Step Three: Add Contacts That Align With Your Skills and Experience, In a Wide Range of Companies
Search for people in companies that you have worked with, sold to or purchased from — or had contact with in the past. This starts your tree and forms a relevant base of contacts aligning with your real-world network. Your physical network will allow you to expand your contacts exponentially.
Step Four: Ask for Recommendations and Give Recommendations
Don’t be afraid to reach out to your contacts and ask for a recommendation. People generally will give you one, and it serves as a “testimonial” on your profile. LinkedIn recommendations add credibility to your profile. Keep in mind that you don’t need a lot. Try to get 4-5 minimum, 10-20 maximum. I tend to be skeptical when I see someone with hundreds.
Once you’ve built your profile and started seeking recommendations, it’s time to get recognized as an expert.
Step Five: Participate in LinkedIn Groups
LinkedIn has fostered all kinds of groups of like-minded people in similar fields, areas of expertise or line of work. You can participate in these groups and become known amongst others in the group who could be potential clients or customers for you. Find group(s) of professionals that match your interests and/or industry, then from the group’s main page, you can share links and start discussions. It’s a great way to make new professional contacts.
Step Six: Help Out in the “Answers” Section
Not only will you be showcasing your knowledge for all to see, but it’s also likely you’ll be helping out a potential future client.
In his blog, Guy Kawasaki (author of The Art of the Start) gives 13 additional ways to use LinkedIn for professional advancement. You can read his blog post here. It’s an older post, but still great information.
While LinkedIn is not the only marketing method available to you (though it’s one that many people solely rely on), LinkedIn can bring you new connections, new recognition and new business. But just in case you need extra convincing, here are two final reasons to upgrade or start a profile at LinkedIn…
Google’s Love Affair With LinkedIn Gets Your Website Ranked Higher
LinkedIn lets search engines like Google view and rank the data in LinkedIn profiles. As part of your profile, you should always list your own website or blog (along with descriptive copy that helps the search engines find them).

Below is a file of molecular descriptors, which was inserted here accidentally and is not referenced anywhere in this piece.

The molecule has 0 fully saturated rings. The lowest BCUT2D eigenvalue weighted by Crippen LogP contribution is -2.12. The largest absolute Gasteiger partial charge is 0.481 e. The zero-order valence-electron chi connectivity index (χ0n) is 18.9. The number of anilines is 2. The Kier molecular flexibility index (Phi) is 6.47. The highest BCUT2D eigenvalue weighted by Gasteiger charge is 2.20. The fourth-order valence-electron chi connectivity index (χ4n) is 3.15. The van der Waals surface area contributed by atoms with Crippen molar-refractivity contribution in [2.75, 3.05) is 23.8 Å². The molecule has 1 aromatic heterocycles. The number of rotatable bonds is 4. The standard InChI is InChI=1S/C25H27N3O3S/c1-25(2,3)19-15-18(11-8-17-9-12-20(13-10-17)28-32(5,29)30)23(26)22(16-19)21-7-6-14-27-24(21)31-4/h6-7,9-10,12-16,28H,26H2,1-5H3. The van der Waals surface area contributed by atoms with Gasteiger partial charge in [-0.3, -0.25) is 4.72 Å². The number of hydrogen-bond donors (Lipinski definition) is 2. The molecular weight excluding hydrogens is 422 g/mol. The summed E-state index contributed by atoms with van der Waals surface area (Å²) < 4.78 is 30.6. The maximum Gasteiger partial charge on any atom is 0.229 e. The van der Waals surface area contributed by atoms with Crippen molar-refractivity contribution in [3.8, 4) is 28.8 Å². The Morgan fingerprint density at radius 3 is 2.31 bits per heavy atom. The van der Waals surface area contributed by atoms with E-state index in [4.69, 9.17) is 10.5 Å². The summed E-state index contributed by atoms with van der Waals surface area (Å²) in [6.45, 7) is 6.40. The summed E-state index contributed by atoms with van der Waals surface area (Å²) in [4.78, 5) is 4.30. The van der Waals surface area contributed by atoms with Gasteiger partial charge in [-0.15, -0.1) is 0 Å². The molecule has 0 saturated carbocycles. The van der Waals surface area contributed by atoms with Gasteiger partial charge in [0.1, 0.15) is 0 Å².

Google gives LinkedIn profiles a fairly high ranking when it comes to returning search results for end users. (Hint: Be sure to set your public profile preferences to “Full View” so your website/blog shows up in the publicly viewable profile. That’s what the search engines will see.)
The Somewhat Creepy “Who’s Reading About Me” Feature
LinkedIn also lets you see who been looking at your profile. It’s kind of creepy, but it can be very useful to know what kinds of people are interested in you, whether that’s a new market niche you might pursue, and whether you are making an impact on readers of your profile.
If you’re a management consultant and you find that dozens of restaurant owners have viewed your profile, you know that something in your profile is attracting this unique niche of potential clients. However, if none of them communicate with you about your services, re-read your current profile to see whether you can add some language that will compel a restaurant owner to contact you for help.
Did You Like Today’s 40-Minute Marketing Strategy?
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Plus, I’ve added (as a bonus gift) a comprehensive Internet marketing plan designed to give you the soup-to-nuts task list and tutorials for converting your website into a marketing “path” that resolutely migrates visitors from opting-in with their email address to buying an entry-level product or service to buying even more expensive products and services later.
We’re finalizing the Internet bonus guide and individual monthly campaigns now. Stay tuned.
Until next time,